Andy and I got in touch in the mid 80s, probably about 1986 or 1987. I think I got his address from Zan Hoffman who already had a large collection of European and British contacts. A very genial and creative individual with determined ideas and outlook, his tapes were scathing rock attacks on many establishment positions. His riff oriented rock songs were just what I needed at the time. Guitar heavy and filled with hooks and distinctive vocalisms.
I also found out early on about his tireless work as a compilation producer putting out his massive International Sound Commincation series of tapes with dozens and dozens of international artists.
He disappeared for awhile during the 90s and early 00’s but returned with a bang with his own music projects and some collaboration groups such as Kay’s Heaven ( with yours truly, Andy Savage and others).
His classic “Raiders Of The Stolen Hearts” ( above)was released in 1987 and was probably one of the first cassettes I received by him.
Above, the wrap around card stock cover for “Forward Into The Abyss”, one of my personal favorites from about 1988 or 1989. he even has a song about my radio show on this tape.
To me, ISC 15 is one of the greatest compilations ever produced in the cassette scene. Unbelievably eclectic and expansive, this two tape set with wrap around cover must have been extremely time consuming to produce by Andy, one by one. I harvested many a contact from this volume alone and this tape still stands up to repeated plays and is interesting and fresh even today.
The Peace And Freedom Band was the British project of writer, poet and publisher Paul Rance. This musical project also included Andy Bruce, Andy Savage and Andy Xport. The tapes above and below were from 1988. More lo fi and frenetic that Xport’s solo tapes, they had a special charm and flavor of their own.
When did you hear about the tape scene? Was it in a publication?
I never really heard about the tape scene, we always had mono tape recorders as children, and i use to record music off the radio, it’s when i made the transition from spectator to participant that cassette’s became a fundamental part of my creative ideas, a notebook to place my rather inept poems and songs, i had a cheap guitar and to this day i never had a lesson, i am not proud of this because it has probably hampered my progression through the music world, if i had been more adept at the theory of music i may have had a better reception and been able to put my intense feelings across to people more adeptly, I wrote a few songs that were more inward looking one of which was “Bloody Mad” which made it’s way onto the first A.P.F Brigade tape “Live Brigade” a couple of years later.
Were you already making your own songs and recording your music?
Yes me and Jon Hindle and another guy were practising as a band after the Sex Pistols came on the scene in 1977, i had just started work at 16 in 1977 and it had suddenly dawned on me that this was what i had to do every day to earn a living, i was not impressed! all the time at school i felt i was cheated and was fulfilling a wasted dream of other people, this was not my dream i did not want to be a fucking Engineer or Teacher or Policeman or other mundane shit, i wanted to be an Astronaut (no serious don’t laugh!) , and i thought there must be something other than this drudgery that man puts upon himself?, we had about 8 songs that we played but had no drummer, me and Jon Hindle were the more serious two and the other guy (can’t remember his name!) had all the cool equipment with a les paul (his dads i think) who stood posing in front of the garage mirror trying to look like Steve Jones most of the time, It was not until the guitar guy left that we made our first demo tape.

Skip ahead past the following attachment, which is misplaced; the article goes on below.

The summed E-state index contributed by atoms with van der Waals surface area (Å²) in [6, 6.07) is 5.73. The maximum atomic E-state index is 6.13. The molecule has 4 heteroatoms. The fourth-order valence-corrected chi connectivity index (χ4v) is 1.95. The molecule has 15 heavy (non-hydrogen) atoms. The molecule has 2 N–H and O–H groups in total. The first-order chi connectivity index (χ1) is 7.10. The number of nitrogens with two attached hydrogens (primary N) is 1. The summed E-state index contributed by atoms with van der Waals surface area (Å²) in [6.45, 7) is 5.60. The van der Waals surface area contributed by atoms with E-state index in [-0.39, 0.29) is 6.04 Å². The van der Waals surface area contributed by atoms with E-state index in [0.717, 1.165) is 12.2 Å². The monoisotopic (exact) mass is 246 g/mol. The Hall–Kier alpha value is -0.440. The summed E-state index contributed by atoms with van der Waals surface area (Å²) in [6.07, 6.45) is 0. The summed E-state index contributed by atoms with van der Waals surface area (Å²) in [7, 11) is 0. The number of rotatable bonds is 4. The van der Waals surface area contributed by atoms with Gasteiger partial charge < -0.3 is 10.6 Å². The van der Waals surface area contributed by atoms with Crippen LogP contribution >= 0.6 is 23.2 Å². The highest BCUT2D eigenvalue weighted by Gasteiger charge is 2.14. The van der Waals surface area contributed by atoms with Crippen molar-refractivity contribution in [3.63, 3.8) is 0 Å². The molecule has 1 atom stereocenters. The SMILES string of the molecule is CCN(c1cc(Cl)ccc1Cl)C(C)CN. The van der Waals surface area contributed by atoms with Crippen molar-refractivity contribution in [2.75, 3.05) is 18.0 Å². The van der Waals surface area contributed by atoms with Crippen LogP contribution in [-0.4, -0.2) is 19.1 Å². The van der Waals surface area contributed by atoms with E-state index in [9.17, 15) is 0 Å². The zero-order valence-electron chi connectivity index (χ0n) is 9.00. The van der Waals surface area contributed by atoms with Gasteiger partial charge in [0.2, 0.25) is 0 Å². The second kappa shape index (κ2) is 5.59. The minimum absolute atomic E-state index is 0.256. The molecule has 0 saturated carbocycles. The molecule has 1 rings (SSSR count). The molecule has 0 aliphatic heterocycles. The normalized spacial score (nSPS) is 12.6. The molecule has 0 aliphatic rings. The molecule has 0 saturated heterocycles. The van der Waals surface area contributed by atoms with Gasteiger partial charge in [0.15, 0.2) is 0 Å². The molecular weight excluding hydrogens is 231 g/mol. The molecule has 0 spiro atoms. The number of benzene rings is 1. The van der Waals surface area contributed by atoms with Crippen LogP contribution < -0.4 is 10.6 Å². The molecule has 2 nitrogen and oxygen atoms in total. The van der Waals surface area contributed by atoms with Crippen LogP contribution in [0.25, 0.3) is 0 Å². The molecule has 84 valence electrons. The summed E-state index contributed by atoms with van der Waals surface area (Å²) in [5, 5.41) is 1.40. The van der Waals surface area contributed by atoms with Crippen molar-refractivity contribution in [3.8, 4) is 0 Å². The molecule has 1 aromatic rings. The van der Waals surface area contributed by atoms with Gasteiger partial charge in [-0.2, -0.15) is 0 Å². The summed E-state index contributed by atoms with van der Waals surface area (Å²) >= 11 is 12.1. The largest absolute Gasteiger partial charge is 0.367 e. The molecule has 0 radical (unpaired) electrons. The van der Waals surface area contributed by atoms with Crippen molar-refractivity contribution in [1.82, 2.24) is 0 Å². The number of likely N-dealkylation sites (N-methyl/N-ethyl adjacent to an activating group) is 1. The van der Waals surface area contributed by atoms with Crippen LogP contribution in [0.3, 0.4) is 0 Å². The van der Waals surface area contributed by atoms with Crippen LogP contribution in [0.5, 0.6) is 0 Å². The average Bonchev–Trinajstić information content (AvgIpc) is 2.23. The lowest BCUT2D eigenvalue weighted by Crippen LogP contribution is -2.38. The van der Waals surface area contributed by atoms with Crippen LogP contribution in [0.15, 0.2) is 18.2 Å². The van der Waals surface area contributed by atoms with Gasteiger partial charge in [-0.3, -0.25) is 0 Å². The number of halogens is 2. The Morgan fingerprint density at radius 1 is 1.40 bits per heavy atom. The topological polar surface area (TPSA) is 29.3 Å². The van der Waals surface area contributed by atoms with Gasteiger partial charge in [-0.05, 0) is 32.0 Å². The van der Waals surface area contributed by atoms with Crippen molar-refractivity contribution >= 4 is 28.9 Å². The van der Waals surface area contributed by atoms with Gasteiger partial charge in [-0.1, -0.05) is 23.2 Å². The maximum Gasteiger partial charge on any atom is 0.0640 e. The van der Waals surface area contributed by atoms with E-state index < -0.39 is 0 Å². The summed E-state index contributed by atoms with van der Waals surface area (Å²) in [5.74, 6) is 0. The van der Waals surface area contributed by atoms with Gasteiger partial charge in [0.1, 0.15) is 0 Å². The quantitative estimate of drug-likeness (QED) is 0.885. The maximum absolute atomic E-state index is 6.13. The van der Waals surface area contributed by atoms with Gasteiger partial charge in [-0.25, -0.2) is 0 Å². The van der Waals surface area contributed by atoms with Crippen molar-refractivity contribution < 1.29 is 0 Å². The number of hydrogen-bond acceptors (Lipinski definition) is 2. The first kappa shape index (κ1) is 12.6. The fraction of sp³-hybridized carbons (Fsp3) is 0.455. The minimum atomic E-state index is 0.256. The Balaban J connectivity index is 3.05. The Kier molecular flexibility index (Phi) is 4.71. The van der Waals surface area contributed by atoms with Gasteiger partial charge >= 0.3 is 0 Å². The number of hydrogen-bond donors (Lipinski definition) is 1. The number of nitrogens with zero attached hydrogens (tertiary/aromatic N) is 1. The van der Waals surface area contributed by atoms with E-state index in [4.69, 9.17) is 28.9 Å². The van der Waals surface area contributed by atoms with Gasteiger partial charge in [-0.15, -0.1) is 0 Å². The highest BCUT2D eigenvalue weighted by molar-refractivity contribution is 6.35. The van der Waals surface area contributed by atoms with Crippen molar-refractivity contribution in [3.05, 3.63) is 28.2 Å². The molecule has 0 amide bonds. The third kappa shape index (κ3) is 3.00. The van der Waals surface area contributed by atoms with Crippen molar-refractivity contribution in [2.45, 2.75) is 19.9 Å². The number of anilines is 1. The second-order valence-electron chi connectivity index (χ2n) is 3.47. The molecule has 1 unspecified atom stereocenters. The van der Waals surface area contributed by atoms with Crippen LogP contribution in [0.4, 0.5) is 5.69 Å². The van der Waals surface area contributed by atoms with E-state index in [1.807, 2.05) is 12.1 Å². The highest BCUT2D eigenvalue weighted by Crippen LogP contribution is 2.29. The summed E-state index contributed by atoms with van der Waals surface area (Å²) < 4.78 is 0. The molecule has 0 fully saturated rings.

When did you start using the name, Andy Xport? And why?
Ha ha! this is sad, well a bit anyway! , me and Jon’s favourite game at work was naming the band or giving ourselves a Punk name, an older guy (at work) had already Named Jon “Lurch” after the Adams family character but me i was lumbered with “thing”, but it was not until we went to see the Clash at Leicester Granby halls in 1978 that i got the name eXport, it so happened that me and Jon bought a load of Carlsberg Export Lager special Brew which was at the time 8% proof per can. anyway i managed to drink about eight cans in a hour journey on a slow 40 mile train journey, by the time we reached our destination i was well drunk, we stopped off at a Wimpey Burger bar (I was not Veggie until 1980!) where i tried to grope the waitress, a person on another table said the Police had been called (yes it’s sad but we was just having fun!), We promptly legged it with the Police coming down the street, later on after the gig there was heavy snow and rain and all trains were cancelled, so me and Jon decided to hitch a lift home down the highway, but because of our dress and the fact we looked fucked!. we never got a lift until a Police car came up and we were picked up, they knew we were the punks from before and said we could spend the night in Police cells or they would take us to the train station where we would be locked inside the platform all night until the trains were running when the lines were clear again the next day, We chose the train station and i spent the rest of the night with my head down the loo, and so ended up with the name export later to become Xport, much to my mates merriment.
I’ve always assumed your music was influenced primarily by British punk, such as Crass, but did your influences also include American ( or other non British) music or non rock material?
Yes and no, my first music i ever loved was Pink Floyd, and it was always second hand, because i was from a poor family and it was only through a school friend who had daddys money and was able to buy a HI-FI, and i use to go round and listen to Barclay James Harvest and and Floyd and also stuff by the beach boys, procol harum, jefferson starship, later on after punk explosion in the eighties i was influenced by Neil Young but also bands like DKs and Husker Du, my main love was always the Ramones because i just loved the simplicity of the songs and i still play them today, i also loved Tom Waits and Tom Petty, because they are just people who love making songs and do it because its a passion, i love passionate musicians of all types of music, their love comes over in what they write and play